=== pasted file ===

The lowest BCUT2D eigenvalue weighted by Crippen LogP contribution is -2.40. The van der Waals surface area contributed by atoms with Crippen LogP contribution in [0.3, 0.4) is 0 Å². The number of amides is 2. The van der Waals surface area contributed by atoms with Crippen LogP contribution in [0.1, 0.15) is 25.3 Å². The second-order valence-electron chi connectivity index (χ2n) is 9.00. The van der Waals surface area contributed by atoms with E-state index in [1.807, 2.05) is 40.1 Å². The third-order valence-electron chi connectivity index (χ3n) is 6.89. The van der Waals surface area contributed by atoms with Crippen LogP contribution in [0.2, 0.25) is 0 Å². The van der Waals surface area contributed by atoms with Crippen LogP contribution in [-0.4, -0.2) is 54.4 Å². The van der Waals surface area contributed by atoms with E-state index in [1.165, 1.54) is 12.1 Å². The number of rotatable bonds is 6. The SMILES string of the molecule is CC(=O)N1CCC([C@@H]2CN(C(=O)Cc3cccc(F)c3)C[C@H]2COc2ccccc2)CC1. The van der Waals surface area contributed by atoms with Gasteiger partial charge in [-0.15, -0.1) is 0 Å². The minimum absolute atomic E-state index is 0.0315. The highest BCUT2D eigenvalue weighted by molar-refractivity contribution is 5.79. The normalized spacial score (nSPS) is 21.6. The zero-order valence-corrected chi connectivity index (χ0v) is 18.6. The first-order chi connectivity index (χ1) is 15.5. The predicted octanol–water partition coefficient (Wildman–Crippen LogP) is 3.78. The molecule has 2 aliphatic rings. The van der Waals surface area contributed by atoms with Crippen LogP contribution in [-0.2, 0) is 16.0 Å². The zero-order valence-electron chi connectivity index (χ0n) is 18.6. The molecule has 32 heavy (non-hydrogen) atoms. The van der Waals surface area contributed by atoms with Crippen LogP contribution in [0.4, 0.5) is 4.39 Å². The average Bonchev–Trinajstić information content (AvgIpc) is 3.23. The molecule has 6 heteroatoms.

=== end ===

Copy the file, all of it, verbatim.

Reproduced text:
The lowest BCUT2D eigenvalue weighted by Crippen LogP contribution is -2.40. The van der Waals surface area contributed by atoms with Crippen LogP contribution in [0.3, 0.4) is 0 Å². The number of amides is 2. The van der Waals surface area contributed by atoms with Crippen LogP contribution in [0.1, 0.15) is 25.3 Å². The second-order valence-electron chi connectivity index (χ2n) is 9.00. The van der Waals surface area contributed by atoms with E-state index in [1.807, 2.05) is 40.1 Å². The third-order valence-electron chi connectivity index (χ3n) is 6.89. The van der Waals surface area contributed by atoms with Crippen LogP contribution in [0.2, 0.25) is 0 Å². The van der Waals surface area contributed by atoms with Crippen LogP contribution in [-0.4, -0.2) is 54.4 Å². The van der Waals surface area contributed by atoms with E-state index in [1.165, 1.54) is 12.1 Å². The number of rotatable bonds is 6. The SMILES string of the molecule is CC(=O)N1CCC([C@@H]2CN(C(=O)Cc3cccc(F)c3)C[C@H]2COc2ccccc2)CC1. The van der Waals surface area contributed by atoms with Gasteiger partial charge in [-0.15, -0.1) is 0 Å². The minimum absolute atomic E-state index is 0.0315. The highest BCUT2D eigenvalue weighted by molar-refractivity contribution is 5.79. The normalized spacial score (nSPS) is 21.6. The zero-order valence-corrected chi connectivity index (χ0v) is 18.6. The first-order chi connectivity index (χ1) is 15.5. The predicted octanol–water partition coefficient (Wildman–Crippen LogP) is 3.78. The molecule has 2 aliphatic rings. The van der Waals surface area contributed by atoms with Crippen LogP contribution in [-0.2, 0) is 16.0 Å². The zero-order valence-electron chi connectivity index (χ0n) is 18.6. The molecule has 32 heavy (non-hydrogen) atoms. The van der Waals surface area contributed by atoms with Crippen LogP contribution in [0.4, 0.5) is 4.39 Å². The average Bonchev–Trinajstić information content (AvgIpc) is 3.23. The molecule has 6 heteroatoms.